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 Review: World of Nature Insect Collection (Funrise Toys)

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bmathison1972

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Country/State : Salt Lake City, UT
Age : 46
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PostSubject: Review: World of Nature Insect Collection (Funrise Toys)   Sun Aug 20, 2017 11:39 pm

This is an overall review of the entire World of Nature Insect Collection by Funrise Toys (1989). The figures are rather simple, so like several recent Safari LTD sets, a series overview might be more practical than many walk-arounds (but the latter can still be accomplished).

Each figure is marked with 'Funrise' and the year (1989) on the underside. They are not names on the figures, but are on the packaging. The names I have below are exactly how they are marketed on the packaging.

There are 24 figures and while many are similar to generic bin-style figures, most of them do not seem to be exactly duplicated in bin, dollar store, and other 'chinabug' sets (and I like to buy up all variations of generic figures for comparative purposes), which means Funrise may have invested in unique sculps for their figures! However, these figures may have 'influenced' figures produced since 1989. Several you will see below are rarely, if ever, made in toy form. Speaking of which, while quality gets better over the years, ever feel like variety and creativity are waning (outside of the Japanese companies, of course)?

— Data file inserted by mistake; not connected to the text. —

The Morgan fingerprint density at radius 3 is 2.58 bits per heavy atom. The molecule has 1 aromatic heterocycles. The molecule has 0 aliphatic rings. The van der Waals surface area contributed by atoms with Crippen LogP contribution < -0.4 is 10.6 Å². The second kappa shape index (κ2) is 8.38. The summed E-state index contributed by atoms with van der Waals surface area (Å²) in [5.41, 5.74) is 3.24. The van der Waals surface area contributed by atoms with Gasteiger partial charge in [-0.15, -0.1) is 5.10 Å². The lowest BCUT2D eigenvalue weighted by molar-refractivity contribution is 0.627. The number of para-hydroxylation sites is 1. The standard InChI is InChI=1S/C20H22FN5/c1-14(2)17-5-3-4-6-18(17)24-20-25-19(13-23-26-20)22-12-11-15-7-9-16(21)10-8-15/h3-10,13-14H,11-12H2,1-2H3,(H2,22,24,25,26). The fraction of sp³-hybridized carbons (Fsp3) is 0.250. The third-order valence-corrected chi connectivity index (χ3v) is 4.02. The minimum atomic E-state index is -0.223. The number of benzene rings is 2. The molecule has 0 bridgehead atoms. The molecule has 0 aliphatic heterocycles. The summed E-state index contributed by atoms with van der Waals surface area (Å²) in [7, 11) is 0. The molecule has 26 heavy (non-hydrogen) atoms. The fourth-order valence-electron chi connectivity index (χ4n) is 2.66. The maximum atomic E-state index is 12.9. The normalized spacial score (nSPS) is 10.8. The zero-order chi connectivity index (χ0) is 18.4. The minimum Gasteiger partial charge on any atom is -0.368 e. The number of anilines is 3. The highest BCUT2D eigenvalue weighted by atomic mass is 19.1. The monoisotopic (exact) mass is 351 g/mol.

On to the critters:

SPIDERS:
from left to right, top to bottom:
1) wolf spider
2) trapdoor spider
3) black widow spider
4) tarantula spider

The wolf, trapdoor, and tarantula spiders are too generic to assign further. The maculae on the black widow suggests the European, Latrodectus tridecimguttatus (although immatures of other widows may have dorsally maculate abdomens). All four of these, generically, have been made by other manufacturers, but the only other trapdoor spider I am familiar with is the one by Cadbury for their UK Yowies.

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OTHER ARACHNIDS:
from left to right:
1) scorpion (Eucscorpius)
2) gigantic whip scorpion
3) sheep tick

These are three very nice choices. Scorpions are very common as toys, but I am not aware of another specifically assigned to Euscorpius. Whip scorpions are almost unheard of; the only other one I have is a cheap dollar store rubbery figure. The sheep tick (aka, castor bean tick, Ixodes ricinus) was done nicely by 3B Scientific.

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ORTHOPTEROIDS:
from left to right:
1) common praying mantis
2) king termite
3) cockroach
4) migratory locust

Neither the praying mantis (Mantis religiosa) nor the migratory locust (Locusta migratoria) are uncommon among toys/figures. Cockroaches are commonly made in bin sets, but rarely attributable to a given species (the shapes on the pronotum of this one suggest Periplaneta americana). Termites are almost unheard of; this is only one of two in my collection and the other is a novelty soldier figure.

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BEETLES:
from left to right:
1) weevil
2) click beetle
3) great diving beetle.